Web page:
The Soldier and the Squirrel introduces children to the Purple Heart

through a loving story of a friendship between a newly wounded soldier

and Rocky the squirrel with his backyard friends. This story began as a

blog during my first year in bed after my incident. With much

encouragement, it is now a book and has been placed in the

Ronald Reagan Presidential Library & Museum. Please watch the video

on the About page to learn for the Soldier & Rocky are changing children's






Glorious Rejoice Dots Glitter





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Shooting from Body Parts

There are 3 ways to shoot. From the head, the heart, and the hip.  Learning to shoot from each of the body parts at the same time is what I like to think of as the tri-fecta of perfect capture. 

Think of the last time you prepped for a shoot. Were you too fatigued to be inspired,  or your mind was on the Superbowl and the fifty bucks now gasping in someone else's snakeskin wallet. Had you shot the same family four years in a row and  now as teenagers they want nothing less than to be in your presence that day because Lady Gaga was at the mall dressed like a snow cone on crack…

It’s days like this some shooters figure they know enough technically that  all they really have to do is get the shots and fix the lighting later in Photoshop, rather than put forth that extra bit of effort to seek it out, or inspire their client. This is called shooting from the head. Although a necessary element to photography as the head is where the information lives, the key to being successful on days when your creativity has taken a spa day, is knowing how to compensate by shooting from the hip, and the heart, as well as the head.

The key to activating all three aspects of this tri-fecta is to first accept that they exist in tandem, and never rely on just one of them to get you through a shoot. Shooting from the heart is pulling on your own personal emotional energy store, not one you've manufactured just for this shoot. I mean giving yourself the ole pep talk of why you started shooting in the first place. When you look into those children's eyes, think of your own children. When you hug your client upon arrival, remember that each parent is entrusting their memories to you, and each bride is somebody's baby. Allow yourself to feel the experience on a gut level. (I would have called it shooting from the gut, but that just sounds wrong....)

Then there's shooting from the hip. This is definitely not what it sounds like, because there is nothing casual or unscripted about this. This is about embracing the physical energy supply you must not only muster for this shoot, but have access to on a daily basis as a working photographer. For some shooters,  they fast for a couple of days prior to a wedding to clear their head and their body. If I did this I would collapse. For others it’s a yoga class prior to the event or shoot. Some people need a good night’s sleep and a breakfast of scrambled eggs, others need a Vente 5-pump Chai Latte with non-fat, no water and an extra shot….(that would be me…).You’d be surprised how much your client feeds off your energy, your charisma, your ability to inspire THEM. They do not expect to simply show up for a portrait shoot and not be instructed on how to pose, or not to have their experience framed in some way. Your attitude, your joi de vivre (I've always wanted to use that in a sentence) will make or break a session. Even as a photojournalist performing a portrait shoot, there must be a sense your client has that they are not operating without a net. If it means inspiring yourself by bringing red lollipops for the children to play with, go for it! Go to the local grocery store and buy a bunch of solid colored helium balloons and watch their eyes pop as you exit your vehicle...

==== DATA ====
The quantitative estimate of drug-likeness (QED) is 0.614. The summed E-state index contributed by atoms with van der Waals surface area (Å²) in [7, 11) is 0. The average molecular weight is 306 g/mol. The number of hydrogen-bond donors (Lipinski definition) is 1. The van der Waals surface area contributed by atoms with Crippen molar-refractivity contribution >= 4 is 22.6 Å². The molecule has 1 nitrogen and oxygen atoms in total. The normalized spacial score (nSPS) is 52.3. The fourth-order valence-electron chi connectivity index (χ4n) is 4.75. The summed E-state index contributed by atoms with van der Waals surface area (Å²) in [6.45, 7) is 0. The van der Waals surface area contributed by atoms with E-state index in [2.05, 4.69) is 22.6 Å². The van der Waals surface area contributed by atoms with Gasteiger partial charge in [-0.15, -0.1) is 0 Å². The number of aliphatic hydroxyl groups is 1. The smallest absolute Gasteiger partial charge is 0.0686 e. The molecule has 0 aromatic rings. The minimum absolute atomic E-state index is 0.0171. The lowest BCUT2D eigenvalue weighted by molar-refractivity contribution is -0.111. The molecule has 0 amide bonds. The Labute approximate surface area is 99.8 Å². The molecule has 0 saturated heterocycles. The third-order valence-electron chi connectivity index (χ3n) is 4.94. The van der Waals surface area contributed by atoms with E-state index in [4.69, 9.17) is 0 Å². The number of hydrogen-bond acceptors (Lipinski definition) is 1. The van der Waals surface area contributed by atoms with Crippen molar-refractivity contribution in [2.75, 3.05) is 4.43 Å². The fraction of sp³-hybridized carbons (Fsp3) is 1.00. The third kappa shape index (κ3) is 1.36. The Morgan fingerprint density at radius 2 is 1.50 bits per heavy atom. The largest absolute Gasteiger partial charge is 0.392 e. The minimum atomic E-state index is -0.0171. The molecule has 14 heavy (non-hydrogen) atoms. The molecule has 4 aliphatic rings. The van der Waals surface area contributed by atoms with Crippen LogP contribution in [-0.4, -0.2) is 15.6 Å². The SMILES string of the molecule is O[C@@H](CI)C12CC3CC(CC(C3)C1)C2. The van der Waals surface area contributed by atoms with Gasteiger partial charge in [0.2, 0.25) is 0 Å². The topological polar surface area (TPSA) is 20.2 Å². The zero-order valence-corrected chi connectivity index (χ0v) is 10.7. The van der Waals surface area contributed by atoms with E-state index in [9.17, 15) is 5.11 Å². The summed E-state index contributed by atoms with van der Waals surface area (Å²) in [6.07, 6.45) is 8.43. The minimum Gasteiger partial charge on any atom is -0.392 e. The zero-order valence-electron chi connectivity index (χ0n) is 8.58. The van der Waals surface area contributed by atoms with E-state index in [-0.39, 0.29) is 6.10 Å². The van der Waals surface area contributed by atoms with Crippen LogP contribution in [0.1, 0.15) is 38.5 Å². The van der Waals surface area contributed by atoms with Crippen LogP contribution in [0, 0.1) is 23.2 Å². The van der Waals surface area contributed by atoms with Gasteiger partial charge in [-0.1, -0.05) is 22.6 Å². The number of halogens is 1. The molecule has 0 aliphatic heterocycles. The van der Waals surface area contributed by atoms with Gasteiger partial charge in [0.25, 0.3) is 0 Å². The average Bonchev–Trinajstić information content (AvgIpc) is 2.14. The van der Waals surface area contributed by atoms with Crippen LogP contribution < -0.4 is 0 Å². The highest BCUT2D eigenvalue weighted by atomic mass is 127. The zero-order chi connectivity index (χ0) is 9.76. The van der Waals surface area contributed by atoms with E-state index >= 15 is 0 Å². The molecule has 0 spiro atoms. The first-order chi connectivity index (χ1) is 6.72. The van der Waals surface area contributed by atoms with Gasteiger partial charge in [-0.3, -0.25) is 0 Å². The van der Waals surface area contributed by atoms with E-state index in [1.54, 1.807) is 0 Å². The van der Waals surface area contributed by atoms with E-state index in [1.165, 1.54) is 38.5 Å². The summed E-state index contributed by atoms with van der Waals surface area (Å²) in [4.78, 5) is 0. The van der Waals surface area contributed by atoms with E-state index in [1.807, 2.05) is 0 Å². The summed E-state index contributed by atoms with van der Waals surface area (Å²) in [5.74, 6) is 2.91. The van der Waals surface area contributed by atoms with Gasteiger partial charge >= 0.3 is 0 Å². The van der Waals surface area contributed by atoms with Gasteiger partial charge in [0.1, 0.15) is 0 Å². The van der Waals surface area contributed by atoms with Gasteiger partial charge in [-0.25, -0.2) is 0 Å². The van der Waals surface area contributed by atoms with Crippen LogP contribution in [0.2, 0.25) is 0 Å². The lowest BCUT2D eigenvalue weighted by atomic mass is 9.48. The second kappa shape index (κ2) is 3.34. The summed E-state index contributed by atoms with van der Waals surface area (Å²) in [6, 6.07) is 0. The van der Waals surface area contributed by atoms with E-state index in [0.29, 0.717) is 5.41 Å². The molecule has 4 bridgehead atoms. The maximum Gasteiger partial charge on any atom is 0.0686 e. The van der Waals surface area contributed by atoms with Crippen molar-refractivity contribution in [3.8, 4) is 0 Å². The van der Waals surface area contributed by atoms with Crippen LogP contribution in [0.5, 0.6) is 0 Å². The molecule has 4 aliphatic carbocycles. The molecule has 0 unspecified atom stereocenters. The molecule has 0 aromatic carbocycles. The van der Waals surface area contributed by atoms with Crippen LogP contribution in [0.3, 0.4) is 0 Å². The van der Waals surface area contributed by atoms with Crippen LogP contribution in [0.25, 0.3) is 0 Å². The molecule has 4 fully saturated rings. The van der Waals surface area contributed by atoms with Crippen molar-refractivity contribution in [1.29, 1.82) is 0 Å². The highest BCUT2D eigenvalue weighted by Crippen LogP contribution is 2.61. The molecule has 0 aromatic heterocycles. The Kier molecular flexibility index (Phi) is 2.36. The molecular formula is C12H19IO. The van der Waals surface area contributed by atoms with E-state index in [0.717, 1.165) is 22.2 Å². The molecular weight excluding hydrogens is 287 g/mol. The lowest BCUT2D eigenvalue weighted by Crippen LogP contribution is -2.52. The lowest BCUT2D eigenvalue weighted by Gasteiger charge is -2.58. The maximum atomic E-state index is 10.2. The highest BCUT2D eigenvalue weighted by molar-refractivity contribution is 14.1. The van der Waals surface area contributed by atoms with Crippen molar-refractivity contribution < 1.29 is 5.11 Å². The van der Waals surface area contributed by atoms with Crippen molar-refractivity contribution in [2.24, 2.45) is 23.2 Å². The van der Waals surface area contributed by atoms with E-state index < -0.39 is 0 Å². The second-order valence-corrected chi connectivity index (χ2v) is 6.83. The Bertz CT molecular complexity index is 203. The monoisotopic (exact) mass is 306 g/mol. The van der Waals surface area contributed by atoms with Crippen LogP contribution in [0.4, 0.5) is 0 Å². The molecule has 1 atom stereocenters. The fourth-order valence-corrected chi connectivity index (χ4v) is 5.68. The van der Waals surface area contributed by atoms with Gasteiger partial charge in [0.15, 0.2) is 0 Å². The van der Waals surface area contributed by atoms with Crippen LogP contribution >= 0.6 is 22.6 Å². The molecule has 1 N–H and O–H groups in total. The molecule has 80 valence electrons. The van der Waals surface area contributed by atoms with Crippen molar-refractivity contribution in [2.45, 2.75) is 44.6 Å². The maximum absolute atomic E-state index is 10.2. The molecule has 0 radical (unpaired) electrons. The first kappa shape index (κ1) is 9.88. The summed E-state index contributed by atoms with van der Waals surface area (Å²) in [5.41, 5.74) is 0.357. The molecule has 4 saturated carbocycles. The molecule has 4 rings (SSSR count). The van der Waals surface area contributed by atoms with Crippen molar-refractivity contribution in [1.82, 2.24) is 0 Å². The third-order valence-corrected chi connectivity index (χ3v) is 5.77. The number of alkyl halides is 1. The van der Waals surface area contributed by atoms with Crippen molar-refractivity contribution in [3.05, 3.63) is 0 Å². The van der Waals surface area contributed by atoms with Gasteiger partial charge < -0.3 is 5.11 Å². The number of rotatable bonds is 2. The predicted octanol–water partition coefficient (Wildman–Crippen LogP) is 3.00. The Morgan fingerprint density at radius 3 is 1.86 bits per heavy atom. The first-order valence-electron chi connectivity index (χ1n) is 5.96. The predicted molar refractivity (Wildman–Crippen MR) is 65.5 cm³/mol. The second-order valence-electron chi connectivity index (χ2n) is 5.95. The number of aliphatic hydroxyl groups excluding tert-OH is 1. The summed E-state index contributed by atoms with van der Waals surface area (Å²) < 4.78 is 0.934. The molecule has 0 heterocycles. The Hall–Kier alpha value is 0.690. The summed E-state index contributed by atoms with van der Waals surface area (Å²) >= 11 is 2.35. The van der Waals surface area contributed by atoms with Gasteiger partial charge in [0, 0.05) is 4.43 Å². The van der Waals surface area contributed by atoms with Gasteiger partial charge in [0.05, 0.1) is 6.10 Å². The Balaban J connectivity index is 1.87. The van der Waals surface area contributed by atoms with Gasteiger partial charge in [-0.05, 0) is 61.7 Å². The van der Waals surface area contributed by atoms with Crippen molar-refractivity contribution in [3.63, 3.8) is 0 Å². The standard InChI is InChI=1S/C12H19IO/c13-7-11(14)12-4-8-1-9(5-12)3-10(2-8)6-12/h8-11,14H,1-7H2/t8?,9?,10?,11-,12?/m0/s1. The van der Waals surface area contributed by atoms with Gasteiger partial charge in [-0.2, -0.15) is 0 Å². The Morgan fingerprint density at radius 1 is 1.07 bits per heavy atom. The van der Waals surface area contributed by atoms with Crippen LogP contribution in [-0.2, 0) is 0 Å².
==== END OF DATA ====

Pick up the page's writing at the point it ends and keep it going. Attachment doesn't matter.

It’s a personal reflection as to what it will take for you to connect with your head, your heart and your hip shooter within. 

The greatest athletes in the world have to get into their headspace before a game or competition, but they don’t do this by simply replaying the rules in their head. They rev up their enthusiasm, they pray to fill their heart, they cheer on themselves and the other players involved. Every event you shoot should be looked at not only as a competition to prepare for, but an experience that will determine if there will be another shoot or event to follow. Just as in athletics, just as in the movies, you are truly only as good as your last shoot. Head, hearts & hips, unite...

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